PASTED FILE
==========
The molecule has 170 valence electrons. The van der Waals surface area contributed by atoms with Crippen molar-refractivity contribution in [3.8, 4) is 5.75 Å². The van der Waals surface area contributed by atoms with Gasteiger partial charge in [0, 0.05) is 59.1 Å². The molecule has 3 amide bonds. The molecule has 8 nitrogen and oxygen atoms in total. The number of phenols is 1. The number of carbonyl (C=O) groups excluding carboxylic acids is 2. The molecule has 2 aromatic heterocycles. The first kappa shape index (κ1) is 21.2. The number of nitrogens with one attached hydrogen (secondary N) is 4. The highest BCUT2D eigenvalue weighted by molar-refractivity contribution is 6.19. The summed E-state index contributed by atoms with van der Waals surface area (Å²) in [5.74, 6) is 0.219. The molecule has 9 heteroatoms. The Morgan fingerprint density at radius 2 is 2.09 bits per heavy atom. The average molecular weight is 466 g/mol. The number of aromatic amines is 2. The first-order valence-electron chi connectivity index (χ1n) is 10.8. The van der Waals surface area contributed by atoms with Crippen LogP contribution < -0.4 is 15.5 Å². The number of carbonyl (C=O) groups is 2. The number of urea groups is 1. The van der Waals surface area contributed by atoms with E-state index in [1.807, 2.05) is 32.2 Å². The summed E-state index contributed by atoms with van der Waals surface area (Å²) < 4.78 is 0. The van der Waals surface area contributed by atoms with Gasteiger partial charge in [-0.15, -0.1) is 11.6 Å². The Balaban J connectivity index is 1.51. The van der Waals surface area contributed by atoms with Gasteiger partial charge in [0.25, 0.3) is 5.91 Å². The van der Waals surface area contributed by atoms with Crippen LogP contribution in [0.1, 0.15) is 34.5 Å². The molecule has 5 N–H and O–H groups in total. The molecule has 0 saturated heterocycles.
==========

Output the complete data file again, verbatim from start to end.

The molecule has 170 valence electrons. The van der Waals surface area contributed by atoms with Crippen molar-refractivity contribution in [3.8, 4) is 5.75 Å². The van der Waals surface area contributed by atoms with Gasteiger partial charge in [0, 0.05) is 59.1 Å². The molecule has 3 amide bonds. The molecule has 8 nitrogen and oxygen atoms in total. The number of phenols is 1. The number of carbonyl (C=O) groups excluding carboxylic acids is 2. The molecule has 2 aromatic heterocycles. The first kappa shape index (κ1) is 21.2. The number of nitrogens with one attached hydrogen (secondary N) is 4. The highest BCUT2D eigenvalue weighted by molar-refractivity contribution is 6.19. The summed E-state index contributed by atoms with van der Waals surface area (Å²) in [5.74, 6) is 0.219. The molecule has 9 heteroatoms. The Morgan fingerprint density at radius 2 is 2.09 bits per heavy atom. The average molecular weight is 466 g/mol. The number of aromatic amines is 2. The first-order valence-electron chi connectivity index (χ1n) is 10.8. The van der Waals surface area contributed by atoms with Crippen LogP contribution < -0.4 is 15.5 Å². The number of carbonyl (C=O) groups is 2. The number of urea groups is 1. The van der Waals surface area contributed by atoms with E-state index in [1.807, 2.05) is 32.2 Å². The summed E-state index contributed by atoms with van der Waals surface area (Å²) < 4.78 is 0. The van der Waals surface area contributed by atoms with Gasteiger partial charge in [-0.15, -0.1) is 11.6 Å². The Balaban J connectivity index is 1.51. The van der Waals surface area contributed by atoms with Gasteiger partial charge in [0.25, 0.3) is 5.91 Å². The van der Waals surface area contributed by atoms with Crippen LogP contribution in [0.1, 0.15) is 34.5 Å². The molecule has 5 N–H and O–H groups in total. The molecule has 0 saturated heterocycles.